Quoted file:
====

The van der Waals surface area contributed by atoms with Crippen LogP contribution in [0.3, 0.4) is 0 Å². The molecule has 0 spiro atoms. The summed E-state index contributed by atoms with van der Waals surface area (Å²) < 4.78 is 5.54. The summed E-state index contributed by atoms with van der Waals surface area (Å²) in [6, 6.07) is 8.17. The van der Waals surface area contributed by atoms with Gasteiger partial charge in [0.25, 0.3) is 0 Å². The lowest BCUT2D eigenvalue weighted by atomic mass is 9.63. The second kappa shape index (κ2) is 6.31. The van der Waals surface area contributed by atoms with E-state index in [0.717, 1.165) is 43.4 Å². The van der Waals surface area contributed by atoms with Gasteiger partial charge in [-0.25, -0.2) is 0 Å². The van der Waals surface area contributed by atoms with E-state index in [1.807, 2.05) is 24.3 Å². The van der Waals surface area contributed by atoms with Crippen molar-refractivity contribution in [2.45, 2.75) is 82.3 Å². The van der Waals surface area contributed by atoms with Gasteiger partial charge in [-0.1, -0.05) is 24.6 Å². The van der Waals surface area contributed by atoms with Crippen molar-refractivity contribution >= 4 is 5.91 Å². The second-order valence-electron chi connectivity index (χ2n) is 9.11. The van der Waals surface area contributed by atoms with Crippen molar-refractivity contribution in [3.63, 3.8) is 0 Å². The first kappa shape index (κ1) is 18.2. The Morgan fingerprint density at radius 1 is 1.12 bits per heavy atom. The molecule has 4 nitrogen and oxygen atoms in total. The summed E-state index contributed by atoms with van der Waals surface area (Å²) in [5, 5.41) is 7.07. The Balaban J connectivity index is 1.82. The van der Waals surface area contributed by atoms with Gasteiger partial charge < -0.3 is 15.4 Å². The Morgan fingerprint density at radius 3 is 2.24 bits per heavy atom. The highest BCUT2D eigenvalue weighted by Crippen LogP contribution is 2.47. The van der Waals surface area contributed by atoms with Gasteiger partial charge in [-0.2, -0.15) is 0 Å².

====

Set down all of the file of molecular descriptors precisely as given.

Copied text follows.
The van der Waals surface area contributed by atoms with Crippen LogP contribution in [0.3, 0.4) is 0 Å². The molecule has 0 spiro atoms. The summed E-state index contributed by atoms with van der Waals surface area (Å²) < 4.78 is 5.54. The summed E-state index contributed by atoms with van der Waals surface area (Å²) in [6, 6.07) is 8.17. The van der Waals surface area contributed by atoms with Gasteiger partial charge in [0.25, 0.3) is 0 Å². The lowest BCUT2D eigenvalue weighted by atomic mass is 9.63. The second kappa shape index (κ2) is 6.31. The van der Waals surface area contributed by atoms with E-state index in [0.717, 1.165) is 43.4 Å². The van der Waals surface area contributed by atoms with Gasteiger partial charge in [-0.25, -0.2) is 0 Å². The van der Waals surface area contributed by atoms with E-state index in [1.807, 2.05) is 24.3 Å². The van der Waals surface area contributed by atoms with Crippen molar-refractivity contribution in [2.45, 2.75) is 82.3 Å². The van der Waals surface area contributed by atoms with Gasteiger partial charge in [-0.1, -0.05) is 24.6 Å². The van der Waals surface area contributed by atoms with Crippen molar-refractivity contribution >= 4 is 5.91 Å². The second-order valence-electron chi connectivity index (χ2n) is 9.11. The van der Waals surface area contributed by atoms with Crippen molar-refractivity contribution in [3.63, 3.8) is 0 Å². The first kappa shape index (κ1) is 18.2. The Morgan fingerprint density at radius 1 is 1.12 bits per heavy atom. The molecule has 4 nitrogen and oxygen atoms in total. The summed E-state index contributed by atoms with van der Waals surface area (Å²) in [5, 5.41) is 7.07. The Balaban J connectivity index is 1.82. The van der Waals surface area contributed by atoms with Gasteiger partial charge < -0.3 is 15.4 Å². The Morgan fingerprint density at radius 3 is 2.24 bits per heavy atom. The highest BCUT2D eigenvalue weighted by Crippen LogP contribution is 2.47. The van der Waals surface area contributed by atoms with Gasteiger partial charge in [-0.2, -0.15) is 0 Å².